Finding rare old books in Japan

While in Japan, I’ve started collecting old books, generally from the Meiji through early Showa periods.  This began when we moved into an empty house in Shinagawa-ku last September and needed to furnish it.  We found much of what we needed at a nearby weekend flea market that’s held at the local horse track.

Since then, I’ve been making regular trips to the flea market, where one can often come across various antiques, Edo period coins, old maps and books.  Since I’m most familiar with books, I’ve stuck to that realm so far.

Here’s some of what I’ve found thus far (click pics to enlarge).  Here’s also the link for flea markets in Tokyo.  Happy rummaging!

By the way, these books are outside of my area of specialization, so I’d love to hear additional input or corrections on any of these materials!

About calebscarter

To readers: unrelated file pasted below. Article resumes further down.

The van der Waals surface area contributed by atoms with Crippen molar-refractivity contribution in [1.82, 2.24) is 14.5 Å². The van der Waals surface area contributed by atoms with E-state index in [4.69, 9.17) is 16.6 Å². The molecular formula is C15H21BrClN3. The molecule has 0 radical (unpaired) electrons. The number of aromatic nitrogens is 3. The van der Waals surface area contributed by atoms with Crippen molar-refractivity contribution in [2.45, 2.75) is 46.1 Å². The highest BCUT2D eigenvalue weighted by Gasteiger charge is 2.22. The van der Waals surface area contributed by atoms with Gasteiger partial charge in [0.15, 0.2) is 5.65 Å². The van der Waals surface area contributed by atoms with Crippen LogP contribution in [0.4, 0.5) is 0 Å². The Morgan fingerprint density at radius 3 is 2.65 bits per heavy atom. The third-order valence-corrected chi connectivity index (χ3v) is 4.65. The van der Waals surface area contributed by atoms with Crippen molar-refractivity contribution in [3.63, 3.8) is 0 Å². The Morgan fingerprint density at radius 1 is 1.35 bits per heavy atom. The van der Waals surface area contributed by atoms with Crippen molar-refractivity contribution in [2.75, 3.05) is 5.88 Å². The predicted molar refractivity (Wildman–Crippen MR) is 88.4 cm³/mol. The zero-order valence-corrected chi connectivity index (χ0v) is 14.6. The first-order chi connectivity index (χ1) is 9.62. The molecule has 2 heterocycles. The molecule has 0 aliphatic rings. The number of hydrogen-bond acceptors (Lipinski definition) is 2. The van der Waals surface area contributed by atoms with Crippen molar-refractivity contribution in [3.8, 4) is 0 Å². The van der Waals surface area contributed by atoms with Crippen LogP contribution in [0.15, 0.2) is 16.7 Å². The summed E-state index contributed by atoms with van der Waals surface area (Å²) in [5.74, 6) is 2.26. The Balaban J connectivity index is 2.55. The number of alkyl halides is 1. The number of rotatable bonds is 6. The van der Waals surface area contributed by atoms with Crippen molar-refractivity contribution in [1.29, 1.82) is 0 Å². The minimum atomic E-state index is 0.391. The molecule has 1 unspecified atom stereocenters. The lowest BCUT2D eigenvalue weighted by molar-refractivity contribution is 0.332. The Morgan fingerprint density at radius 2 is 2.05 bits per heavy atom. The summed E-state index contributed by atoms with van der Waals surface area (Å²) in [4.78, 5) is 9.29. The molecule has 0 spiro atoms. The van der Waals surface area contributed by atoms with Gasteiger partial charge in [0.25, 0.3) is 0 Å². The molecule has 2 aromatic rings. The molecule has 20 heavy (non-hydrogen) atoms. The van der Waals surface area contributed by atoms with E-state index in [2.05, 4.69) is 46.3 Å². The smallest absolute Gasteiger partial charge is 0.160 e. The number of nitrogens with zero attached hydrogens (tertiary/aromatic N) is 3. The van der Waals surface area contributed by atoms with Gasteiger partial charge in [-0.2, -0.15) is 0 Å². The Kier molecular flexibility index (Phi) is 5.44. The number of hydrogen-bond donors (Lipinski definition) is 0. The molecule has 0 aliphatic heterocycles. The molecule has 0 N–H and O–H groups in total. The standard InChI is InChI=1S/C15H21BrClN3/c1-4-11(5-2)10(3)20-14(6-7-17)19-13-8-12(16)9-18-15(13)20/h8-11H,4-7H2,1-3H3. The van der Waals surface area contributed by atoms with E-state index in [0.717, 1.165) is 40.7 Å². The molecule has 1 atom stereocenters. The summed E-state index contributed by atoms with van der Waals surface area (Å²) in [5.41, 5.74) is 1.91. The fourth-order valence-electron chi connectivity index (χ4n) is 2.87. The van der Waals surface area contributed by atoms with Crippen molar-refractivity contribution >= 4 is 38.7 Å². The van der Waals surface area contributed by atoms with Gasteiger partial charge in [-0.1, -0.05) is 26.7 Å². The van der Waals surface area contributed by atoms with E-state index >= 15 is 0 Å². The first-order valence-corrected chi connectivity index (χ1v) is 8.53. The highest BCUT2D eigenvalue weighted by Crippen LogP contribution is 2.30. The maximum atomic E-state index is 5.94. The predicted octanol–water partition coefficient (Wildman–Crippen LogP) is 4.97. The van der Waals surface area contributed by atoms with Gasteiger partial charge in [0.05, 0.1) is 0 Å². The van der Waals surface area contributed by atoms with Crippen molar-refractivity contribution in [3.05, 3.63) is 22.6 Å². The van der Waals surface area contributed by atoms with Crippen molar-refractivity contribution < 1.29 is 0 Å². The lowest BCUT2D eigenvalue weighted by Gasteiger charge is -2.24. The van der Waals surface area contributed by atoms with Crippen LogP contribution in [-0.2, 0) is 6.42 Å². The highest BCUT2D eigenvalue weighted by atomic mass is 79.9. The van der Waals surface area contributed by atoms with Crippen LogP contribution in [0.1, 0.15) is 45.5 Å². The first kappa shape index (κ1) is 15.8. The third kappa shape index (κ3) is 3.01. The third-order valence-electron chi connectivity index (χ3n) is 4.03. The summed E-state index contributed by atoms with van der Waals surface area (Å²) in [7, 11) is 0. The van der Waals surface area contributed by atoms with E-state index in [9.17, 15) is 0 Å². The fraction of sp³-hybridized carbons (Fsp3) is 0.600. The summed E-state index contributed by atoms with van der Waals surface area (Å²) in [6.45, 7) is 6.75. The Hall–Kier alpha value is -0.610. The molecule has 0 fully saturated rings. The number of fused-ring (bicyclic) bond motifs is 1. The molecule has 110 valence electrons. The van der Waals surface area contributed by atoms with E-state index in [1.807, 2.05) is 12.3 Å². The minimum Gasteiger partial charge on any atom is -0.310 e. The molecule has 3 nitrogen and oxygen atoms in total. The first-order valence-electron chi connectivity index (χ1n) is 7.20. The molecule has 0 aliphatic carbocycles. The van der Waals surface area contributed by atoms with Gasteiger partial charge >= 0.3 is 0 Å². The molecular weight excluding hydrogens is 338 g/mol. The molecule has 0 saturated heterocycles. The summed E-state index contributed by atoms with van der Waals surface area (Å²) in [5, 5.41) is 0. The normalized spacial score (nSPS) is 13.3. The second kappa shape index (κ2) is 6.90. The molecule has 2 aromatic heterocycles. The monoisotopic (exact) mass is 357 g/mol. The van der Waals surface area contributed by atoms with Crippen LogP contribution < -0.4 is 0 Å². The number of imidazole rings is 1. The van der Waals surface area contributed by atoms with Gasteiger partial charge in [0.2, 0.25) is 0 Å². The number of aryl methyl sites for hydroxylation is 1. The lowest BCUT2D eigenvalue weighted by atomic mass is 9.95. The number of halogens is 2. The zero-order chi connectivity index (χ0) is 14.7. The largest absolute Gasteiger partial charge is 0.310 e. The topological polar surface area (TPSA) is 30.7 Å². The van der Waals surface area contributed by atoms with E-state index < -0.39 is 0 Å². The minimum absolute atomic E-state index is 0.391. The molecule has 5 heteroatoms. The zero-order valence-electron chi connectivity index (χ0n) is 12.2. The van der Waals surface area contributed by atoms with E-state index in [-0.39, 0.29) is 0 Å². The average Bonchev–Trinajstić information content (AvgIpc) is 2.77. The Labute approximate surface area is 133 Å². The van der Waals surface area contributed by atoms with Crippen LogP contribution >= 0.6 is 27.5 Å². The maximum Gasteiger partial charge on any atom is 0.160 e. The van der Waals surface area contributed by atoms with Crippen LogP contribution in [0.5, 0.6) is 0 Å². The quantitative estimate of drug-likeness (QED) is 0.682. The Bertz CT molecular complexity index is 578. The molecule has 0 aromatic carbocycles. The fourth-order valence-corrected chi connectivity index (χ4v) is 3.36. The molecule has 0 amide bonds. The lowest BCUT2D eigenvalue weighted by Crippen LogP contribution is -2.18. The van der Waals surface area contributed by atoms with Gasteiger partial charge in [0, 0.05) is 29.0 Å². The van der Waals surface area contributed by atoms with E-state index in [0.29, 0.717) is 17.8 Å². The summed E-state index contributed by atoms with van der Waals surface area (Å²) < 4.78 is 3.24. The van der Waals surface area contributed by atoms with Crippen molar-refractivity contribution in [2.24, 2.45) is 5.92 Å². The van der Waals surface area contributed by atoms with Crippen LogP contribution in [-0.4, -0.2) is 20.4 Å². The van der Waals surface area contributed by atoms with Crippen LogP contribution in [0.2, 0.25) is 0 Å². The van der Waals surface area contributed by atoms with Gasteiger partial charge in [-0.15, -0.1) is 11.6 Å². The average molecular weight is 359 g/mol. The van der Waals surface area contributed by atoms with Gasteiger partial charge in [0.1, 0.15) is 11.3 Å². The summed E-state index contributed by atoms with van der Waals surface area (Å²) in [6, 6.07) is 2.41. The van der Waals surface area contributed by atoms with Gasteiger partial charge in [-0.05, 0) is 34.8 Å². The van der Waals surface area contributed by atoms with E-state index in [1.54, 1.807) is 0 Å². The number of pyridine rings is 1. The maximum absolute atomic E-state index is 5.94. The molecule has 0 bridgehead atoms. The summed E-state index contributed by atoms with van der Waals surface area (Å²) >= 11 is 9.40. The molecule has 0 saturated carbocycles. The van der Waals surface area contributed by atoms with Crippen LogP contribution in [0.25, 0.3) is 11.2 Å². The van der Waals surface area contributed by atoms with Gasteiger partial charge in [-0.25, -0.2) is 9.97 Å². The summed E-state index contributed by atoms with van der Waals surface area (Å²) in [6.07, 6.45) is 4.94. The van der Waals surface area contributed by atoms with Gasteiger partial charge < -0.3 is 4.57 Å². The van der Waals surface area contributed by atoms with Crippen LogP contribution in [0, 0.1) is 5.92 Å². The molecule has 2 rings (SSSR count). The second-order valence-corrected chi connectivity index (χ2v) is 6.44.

I specialize in Japanese religions within the broader context of Buddhism and East Asian cultures. Within these fields, I focus especially on Shugendō, a mountain-based tradition in Japan developed largely from esoteric, Zen and Pure Land Buddhism with additional influences from Chinese religions and local spirit worship (later identified as Shintō). I approach these subjects from an interdisciplinary perspective that draws on literary, economic, political, social and intellectual history. I received my Masters (2008) and PhD (2014), both in Buddhist Studies from UCLA, with a BA (2000) in Philosophy from Colorado College. I currently teach full-time for the Department of Asian Languages and Cultures at UCLA. Outside of research and teaching, I play a three-stringed instrument from Okinawa called the sanshin and spend time with my family at nearby playgrounds and campgrounds. I also love the outdoors, especially climbing in the mountains—an orientation that has in many ways shaped my current intellectual path. View all posts by calebscarter

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